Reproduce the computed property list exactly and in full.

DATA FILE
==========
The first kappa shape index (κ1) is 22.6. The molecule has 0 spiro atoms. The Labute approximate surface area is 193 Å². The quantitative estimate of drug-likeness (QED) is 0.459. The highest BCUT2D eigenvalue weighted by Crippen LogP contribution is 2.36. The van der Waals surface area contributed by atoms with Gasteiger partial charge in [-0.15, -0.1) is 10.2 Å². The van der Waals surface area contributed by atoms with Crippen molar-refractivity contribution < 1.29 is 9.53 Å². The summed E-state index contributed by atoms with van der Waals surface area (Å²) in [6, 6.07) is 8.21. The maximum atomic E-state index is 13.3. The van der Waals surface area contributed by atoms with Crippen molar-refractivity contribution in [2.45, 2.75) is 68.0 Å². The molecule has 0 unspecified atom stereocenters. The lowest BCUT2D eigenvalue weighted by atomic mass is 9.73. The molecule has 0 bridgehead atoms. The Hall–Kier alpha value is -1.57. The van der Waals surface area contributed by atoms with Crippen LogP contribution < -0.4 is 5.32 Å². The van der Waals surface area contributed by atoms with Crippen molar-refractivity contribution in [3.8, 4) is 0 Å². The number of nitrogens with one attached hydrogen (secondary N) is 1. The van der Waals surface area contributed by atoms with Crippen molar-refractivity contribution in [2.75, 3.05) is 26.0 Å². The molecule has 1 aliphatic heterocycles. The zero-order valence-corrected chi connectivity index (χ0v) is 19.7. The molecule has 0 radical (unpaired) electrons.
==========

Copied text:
The first kappa shape index (κ1) is 22.6. The molecule has 0 spiro atoms. The Labute approximate surface area is 193 Å². The quantitative estimate of drug-likeness (QED) is 0.459. The highest BCUT2D eigenvalue weighted by Crippen LogP contribution is 2.36. The van der Waals surface area contributed by atoms with Gasteiger partial charge in [-0.15, -0.1) is 10.2 Å². The van der Waals surface area contributed by atoms with Crippen molar-refractivity contribution < 1.29 is 9.53 Å². The summed E-state index contributed by atoms with van der Waals surface area (Å²) in [6, 6.07) is 8.21. The maximum atomic E-state index is 13.3. The van der Waals surface area contributed by atoms with Crippen molar-refractivity contribution in [2.45, 2.75) is 68.0 Å². The molecule has 0 unspecified atom stereocenters. The lowest BCUT2D eigenvalue weighted by atomic mass is 9.73. The molecule has 0 bridgehead atoms. The Hall–Kier alpha value is -1.57. The van der Waals surface area contributed by atoms with Crippen LogP contribution < -0.4 is 5.32 Å². The van der Waals surface area contributed by atoms with Crippen molar-refractivity contribution in [3.8, 4) is 0 Å². The number of nitrogens with one attached hydrogen (secondary N) is 1. The van der Waals surface area contributed by atoms with Crippen molar-refractivity contribution in [2.75, 3.05) is 26.0 Å². The molecule has 1 aliphatic heterocycles. The zero-order valence-corrected chi connectivity index (χ0v) is 19.7. The molecule has 0 radical (unpaired) electrons.